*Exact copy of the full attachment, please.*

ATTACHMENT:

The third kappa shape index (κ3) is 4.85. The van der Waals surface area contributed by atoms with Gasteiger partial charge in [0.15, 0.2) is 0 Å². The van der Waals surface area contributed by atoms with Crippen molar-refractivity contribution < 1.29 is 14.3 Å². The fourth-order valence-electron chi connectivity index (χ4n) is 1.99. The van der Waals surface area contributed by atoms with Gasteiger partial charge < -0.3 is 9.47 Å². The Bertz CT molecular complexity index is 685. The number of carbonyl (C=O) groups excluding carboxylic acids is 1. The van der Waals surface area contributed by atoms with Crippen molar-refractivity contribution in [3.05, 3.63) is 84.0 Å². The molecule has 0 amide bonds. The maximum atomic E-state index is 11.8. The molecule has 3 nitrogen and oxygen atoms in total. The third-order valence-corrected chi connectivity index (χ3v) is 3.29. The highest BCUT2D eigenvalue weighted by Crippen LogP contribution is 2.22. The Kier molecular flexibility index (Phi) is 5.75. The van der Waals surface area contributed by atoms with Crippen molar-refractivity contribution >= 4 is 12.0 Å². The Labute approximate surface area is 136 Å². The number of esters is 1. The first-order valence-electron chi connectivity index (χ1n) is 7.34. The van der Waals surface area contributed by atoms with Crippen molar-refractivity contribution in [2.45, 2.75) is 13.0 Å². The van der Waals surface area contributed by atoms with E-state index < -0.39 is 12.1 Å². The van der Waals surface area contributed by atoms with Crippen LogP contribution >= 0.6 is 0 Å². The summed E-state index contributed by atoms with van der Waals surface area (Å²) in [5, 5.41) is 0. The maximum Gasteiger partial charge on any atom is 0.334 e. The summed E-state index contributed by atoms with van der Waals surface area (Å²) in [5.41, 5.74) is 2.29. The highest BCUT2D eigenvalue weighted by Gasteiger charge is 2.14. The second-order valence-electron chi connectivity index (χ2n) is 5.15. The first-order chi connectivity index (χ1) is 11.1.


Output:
The third kappa shape index (κ3) is 4.85. The van der Waals surface area contributed by atoms with Gasteiger partial charge in [0.15, 0.2) is 0 Å². The van der Waals surface area contributed by atoms with Crippen molar-refractivity contribution < 1.29 is 14.3 Å². The fourth-order valence-electron chi connectivity index (χ4n) is 1.99. The van der Waals surface area contributed by atoms with Gasteiger partial charge < -0.3 is 9.47 Å². The Bertz CT molecular complexity index is 685. The number of carbonyl (C=O) groups excluding carboxylic acids is 1. The van der Waals surface area contributed by atoms with Crippen molar-refractivity contribution in [3.05, 3.63) is 84.0 Å². The molecule has 0 amide bonds. The maximum atomic E-state index is 11.8. The molecule has 3 nitrogen and oxygen atoms in total. The third-order valence-corrected chi connectivity index (χ3v) is 3.29. The highest BCUT2D eigenvalue weighted by Crippen LogP contribution is 2.22. The Kier molecular flexibility index (Phi) is 5.75. The van der Waals surface area contributed by atoms with Crippen molar-refractivity contribution >= 4 is 12.0 Å². The Labute approximate surface area is 136 Å². The number of esters is 1. The first-order valence-electron chi connectivity index (χ1n) is 7.34. The van der Waals surface area contributed by atoms with Crippen molar-refractivity contribution in [2.45, 2.75) is 13.0 Å². The van der Waals surface area contributed by atoms with E-state index < -0.39 is 12.1 Å². The van der Waals surface area contributed by atoms with Crippen LogP contribution >= 0.6 is 0 Å². The summed E-state index contributed by atoms with van der Waals surface area (Å²) in [5, 5.41) is 0. The maximum Gasteiger partial charge on any atom is 0.334 e. The summed E-state index contributed by atoms with van der Waals surface area (Å²) in [5.41, 5.74) is 2.29. The highest BCUT2D eigenvalue weighted by Gasteiger charge is 2.14. The second-order valence-electron chi connectivity index (χ2n) is 5.15. The first-order chi connectivity index (χ1) is 11.1.